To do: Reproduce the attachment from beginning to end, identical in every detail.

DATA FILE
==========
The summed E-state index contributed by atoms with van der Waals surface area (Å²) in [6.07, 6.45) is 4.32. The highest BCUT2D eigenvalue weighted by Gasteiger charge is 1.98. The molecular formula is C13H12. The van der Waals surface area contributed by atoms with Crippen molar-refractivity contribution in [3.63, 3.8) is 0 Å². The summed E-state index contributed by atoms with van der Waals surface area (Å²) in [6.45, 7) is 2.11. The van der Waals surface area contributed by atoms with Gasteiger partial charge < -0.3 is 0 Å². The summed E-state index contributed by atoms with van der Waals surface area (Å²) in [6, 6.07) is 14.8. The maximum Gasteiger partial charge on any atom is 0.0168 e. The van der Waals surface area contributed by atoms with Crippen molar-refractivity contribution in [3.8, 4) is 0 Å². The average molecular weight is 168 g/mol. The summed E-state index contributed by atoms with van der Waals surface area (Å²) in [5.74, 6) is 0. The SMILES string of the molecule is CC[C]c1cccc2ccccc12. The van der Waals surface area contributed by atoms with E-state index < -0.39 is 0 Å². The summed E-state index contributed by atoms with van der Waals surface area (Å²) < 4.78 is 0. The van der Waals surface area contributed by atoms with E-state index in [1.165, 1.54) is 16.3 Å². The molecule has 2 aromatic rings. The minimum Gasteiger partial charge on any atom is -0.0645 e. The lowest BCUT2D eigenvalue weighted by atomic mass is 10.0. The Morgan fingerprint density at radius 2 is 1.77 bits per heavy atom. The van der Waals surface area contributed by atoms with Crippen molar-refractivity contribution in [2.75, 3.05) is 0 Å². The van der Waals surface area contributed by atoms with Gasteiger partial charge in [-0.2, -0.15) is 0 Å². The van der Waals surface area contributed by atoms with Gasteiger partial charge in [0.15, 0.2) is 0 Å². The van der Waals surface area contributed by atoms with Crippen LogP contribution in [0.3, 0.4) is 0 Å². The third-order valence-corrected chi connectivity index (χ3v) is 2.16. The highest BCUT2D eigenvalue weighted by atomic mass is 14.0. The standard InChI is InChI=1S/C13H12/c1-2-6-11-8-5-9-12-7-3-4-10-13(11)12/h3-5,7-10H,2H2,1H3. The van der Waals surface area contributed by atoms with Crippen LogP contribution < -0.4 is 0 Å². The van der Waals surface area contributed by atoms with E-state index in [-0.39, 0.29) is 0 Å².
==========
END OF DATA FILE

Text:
The summed E-state index contributed by atoms with van der Waals surface area (Å²) in [6.07, 6.45) is 4.32. The highest BCUT2D eigenvalue weighted by Gasteiger charge is 1.98. The molecular formula is C13H12. The van der Waals surface area contributed by atoms with Crippen molar-refractivity contribution in [3.63, 3.8) is 0 Å². The summed E-state index contributed by atoms with van der Waals surface area (Å²) in [6.45, 7) is 2.11. The van der Waals surface area contributed by atoms with Gasteiger partial charge < -0.3 is 0 Å². The summed E-state index contributed by atoms with van der Waals surface area (Å²) in [6, 6.07) is 14.8. The maximum Gasteiger partial charge on any atom is 0.0168 e. The van der Waals surface area contributed by atoms with Crippen molar-refractivity contribution in [3.8, 4) is 0 Å². The average molecular weight is 168 g/mol. The summed E-state index contributed by atoms with van der Waals surface area (Å²) in [5.74, 6) is 0. The SMILES string of the molecule is CC[C]c1cccc2ccccc12. The van der Waals surface area contributed by atoms with E-state index < -0.39 is 0 Å². The summed E-state index contributed by atoms with van der Waals surface area (Å²) < 4.78 is 0. The van der Waals surface area contributed by atoms with E-state index in [1.165, 1.54) is 16.3 Å². The molecule has 2 aromatic rings. The minimum Gasteiger partial charge on any atom is -0.0645 e. The lowest BCUT2D eigenvalue weighted by atomic mass is 10.0. The Morgan fingerprint density at radius 2 is 1.77 bits per heavy atom. The van der Waals surface area contributed by atoms with Crippen molar-refractivity contribution in [2.75, 3.05) is 0 Å². The van der Waals surface area contributed by atoms with Gasteiger partial charge in [-0.2, -0.15) is 0 Å². The van der Waals surface area contributed by atoms with Gasteiger partial charge in [0.15, 0.2) is 0 Å². The van der Waals surface area contributed by atoms with Crippen LogP contribution in [0.3, 0.4) is 0 Å². The third-order valence-corrected chi connectivity index (χ3v) is 2.16. The highest BCUT2D eigenvalue weighted by atomic mass is 14.0. The standard InChI is InChI=1S/C13H12/c1-2-6-11-8-5-9-12-7-3-4-10-13(11)12/h3-5,7-10H,2H2,1H3. The van der Waals surface area contributed by atoms with Crippen LogP contribution < -0.4 is 0 Å². The van der Waals surface area contributed by atoms with E-state index in [-0.39, 0.29) is 0 Å².